Ever since Kim Scott’s book "Radical Candor" hit the shelves, this phrase has been popping up all over the business world. Essentially, radical candour means extreme honesty or frankness, and Scott argues that adopting this concept into your business can offer keen advantages.
From a management perspective, radical candour refers to speaking honestly with your employees. In other words, you’re direct about what you expect from your employees and you don’t sugarcoat criticisms. Arguably, this helps to prevent miscommunication and avoid confusion.
However, to be effective, radical candour shouldn’t be a one-way street. If you want to include this concept in your business, you also need to encourage your employees to embrace radical candour. When your employees speak honestly, you get criticisms and tips for improvement that you might not get otherwise. In some cases, this level of honesty can even make your work place safer.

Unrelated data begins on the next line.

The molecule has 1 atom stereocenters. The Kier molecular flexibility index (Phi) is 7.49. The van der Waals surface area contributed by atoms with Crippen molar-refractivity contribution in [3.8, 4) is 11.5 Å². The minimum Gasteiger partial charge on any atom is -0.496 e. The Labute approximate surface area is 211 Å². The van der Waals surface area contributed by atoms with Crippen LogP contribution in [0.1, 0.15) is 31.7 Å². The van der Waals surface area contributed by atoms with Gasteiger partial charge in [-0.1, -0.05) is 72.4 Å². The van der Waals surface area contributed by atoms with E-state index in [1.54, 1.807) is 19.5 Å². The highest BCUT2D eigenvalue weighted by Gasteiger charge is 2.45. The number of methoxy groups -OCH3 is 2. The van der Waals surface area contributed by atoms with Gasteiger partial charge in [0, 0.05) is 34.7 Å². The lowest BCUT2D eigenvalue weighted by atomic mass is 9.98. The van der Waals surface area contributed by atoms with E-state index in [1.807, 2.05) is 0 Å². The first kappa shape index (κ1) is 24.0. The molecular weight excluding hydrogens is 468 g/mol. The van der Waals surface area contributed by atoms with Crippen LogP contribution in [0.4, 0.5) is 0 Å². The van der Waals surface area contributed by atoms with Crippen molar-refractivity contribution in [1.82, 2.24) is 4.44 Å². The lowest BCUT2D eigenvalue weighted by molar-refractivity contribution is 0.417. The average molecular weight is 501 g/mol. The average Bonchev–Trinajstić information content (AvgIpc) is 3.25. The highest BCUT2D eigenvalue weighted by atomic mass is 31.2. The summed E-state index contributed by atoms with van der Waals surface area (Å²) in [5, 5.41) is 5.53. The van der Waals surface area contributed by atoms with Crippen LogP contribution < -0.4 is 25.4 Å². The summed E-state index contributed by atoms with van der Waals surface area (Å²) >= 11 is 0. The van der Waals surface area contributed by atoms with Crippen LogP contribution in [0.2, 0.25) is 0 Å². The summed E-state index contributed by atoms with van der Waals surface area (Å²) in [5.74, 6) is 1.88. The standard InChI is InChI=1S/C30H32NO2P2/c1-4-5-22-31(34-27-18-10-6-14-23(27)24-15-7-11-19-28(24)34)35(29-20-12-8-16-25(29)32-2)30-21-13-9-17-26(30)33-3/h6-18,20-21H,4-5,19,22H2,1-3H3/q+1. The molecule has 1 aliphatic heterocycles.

To explain, look at famed business writer Malcolm Gladwell’s thoughts on airline crashes. In "Outliers," Gladwell argues that the poor safety record of some airlines comes from a lack of communication in the cockpit. In particular, he claims that co-pilots often have information that could prevent a crash, but they’re afraid to speak up to the pilot. While respect for authority is often cast as a positive, in these situations, it’s led to plane crashes that could have been avoided.
Whether you’re a pilot, a baker, or a candlestick maker, you probably want a safe and successful work environment. There are a number of ways to achieve that, but if you’re looking for something new, you may want to try radical candour. In addition to using it with your team, you may even want to try it when communicating with your clients.